High-tech scrubbing

13th of April 2023
High-tech scrubbing
High-tech scrubbing

How ‘high-tech’ does a scrubber dryer need to be? ECJ looks at the growing use of technology in the scrubber dryer market and finds out how widely it is being adopted.

A scrubber dryer has just two functions: to scrub and to dry. But today’s technological advances are making these machines more sophisticated than ever Automated scrubber dryers with intelligent functions are becoming increasingly common as manufacturers seek to push the boundaries and stand out from the crowd. But how popular are such refinements with customers?

Are they embracing the technology, or do they simply want a machine that works faster and more efficiently than a mop?

Technological innovations can offer increased speed, enhanced efficiency, greater transparency and better monitoring, says LionsBot ceo and co-founder Dylan Ng. “Technology also reduces reliance on human operators and helps to improve cleaning consistency, which is an important advantage,” he said.

“Scrubber dryers are becoming increasingly connected and more capable of relaying telematics information. And many robotic solutions can now clean autonomously without any human intervention.”

LionsBot offers a range of smart cleaning robots including scrubber dryers. “Besides being able to clean for longer and more effectively, these machines also provide enhanced monitoring and data reporting which allows them to be managed more efficiently over time,” said Ng.

“We have witnessed an increase in both supply and demand for automated and intelligent machines. Customers want a clean floor, but they are also looking for workable solutions that will solve their labour shortages.”

The future of the industry can be summed up in two words - 'connected cleaning' according to Kärcher’s floorcare product manager Christian Mrowka. “Developments in robotics and sensor technology are progressing steadily and the possibilities are growing,” he said.

“Technology - and robotics in particular - can save time and reduce the need for manual work. It cuts down on the effort required for floor cleaning and frees up staff to take on more complex tasks.”

New technologies are allowing scrubber dryer operators to carry out their work with greater ease, he says. ”For example, fast-charging batteries take away the downtime problem that arises when the operative may have forgotten to charge the machine overnight,” he said. “Sensors are also able to precisely predict the status of the machine so that usage time can be maximised. And apps and online content for status updates are replacing printed documents.”

The chief function of an automatic scrubber dryer is to minimise the need for human intervention, according to Mrowka. “Robots are primarily a response to today’s staff shortages and wage rises,” he said. “As labour costs continue to increase, customers are demanding new solutions to reduce the overall cost of cleaning. And robots represent a particularly good solution in areas where repetitive, monotonous work needs to be carried out.”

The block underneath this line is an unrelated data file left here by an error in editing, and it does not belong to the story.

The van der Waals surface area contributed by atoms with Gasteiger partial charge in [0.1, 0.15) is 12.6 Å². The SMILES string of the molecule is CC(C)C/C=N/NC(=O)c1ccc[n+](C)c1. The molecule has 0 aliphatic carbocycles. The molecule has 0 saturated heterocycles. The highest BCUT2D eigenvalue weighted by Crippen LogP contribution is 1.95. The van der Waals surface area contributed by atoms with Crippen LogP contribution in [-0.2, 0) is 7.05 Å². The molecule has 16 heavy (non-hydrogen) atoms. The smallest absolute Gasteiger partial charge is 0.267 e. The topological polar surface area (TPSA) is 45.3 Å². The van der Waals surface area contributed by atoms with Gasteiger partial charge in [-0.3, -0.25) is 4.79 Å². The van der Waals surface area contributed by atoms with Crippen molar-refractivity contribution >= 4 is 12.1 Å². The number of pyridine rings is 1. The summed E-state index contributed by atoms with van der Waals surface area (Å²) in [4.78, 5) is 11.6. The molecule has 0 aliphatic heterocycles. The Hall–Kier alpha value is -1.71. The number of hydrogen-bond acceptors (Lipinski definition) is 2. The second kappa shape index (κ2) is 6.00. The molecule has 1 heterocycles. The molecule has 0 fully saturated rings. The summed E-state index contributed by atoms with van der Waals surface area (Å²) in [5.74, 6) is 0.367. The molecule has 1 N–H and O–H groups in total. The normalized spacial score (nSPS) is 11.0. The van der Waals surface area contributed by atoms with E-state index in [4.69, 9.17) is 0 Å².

Reducing need for manual work

Automatic machines are becoming popular in retail, logistics, healthcare, transport and production environments, he claims. “Cleaning in these areas takes up a great deal of time and leads to high costs,” he said.

There has recently been a rapid growth in the use of robotics, according to Mrowka. “However, customers in production and logistics environments who are often already accustomed to robots find them easier to adopt than, say, purchasers in the retail sector where autonomous cleaning devices represent new territory.”

Kärcher’s KIRA B 50 automatic scrubber dryer is said to be equipped with efficient sensors and laser scanners to ensure reliable navigation. A docking station and lithium ion battery enables independent charging while the operating concept is claimed to be intuitive for easy configuration. And the machine is capable of cleaning close to edges, says Mrowka.

The introduction of automatic scrubber dryers has been a journey, he says. ”When the first scrubber dryer robots were launched, the only people capable of creating a route plan were service engineers with technical equipment and specialist programming knowledge,” he said. “But there are now many robots on the market that are simpler to operate, removing the barrier for potential customers.”

One downside of robots, he adds, is they can undermine cleaners’ independence and their sense of responsibility. “However employees appreciate the fact some physically demanding work is being removed from their remit,” he said. “When a robot takes over the monotonous task of large-scale floor cleaning outside of business hours it allows human cleaners to concentrate on more specialised work.”

He says studies forecast a global growth in the service robotics market – something that today’s technological advances is making increasingly viable.

“In our opinion, the scope of autonomous scrubber dryers will increase significantly in the near future as both smaller and larger devices come onto the market,” he said. “But in the medium term there will continue to be many applications that require manual cleaning.”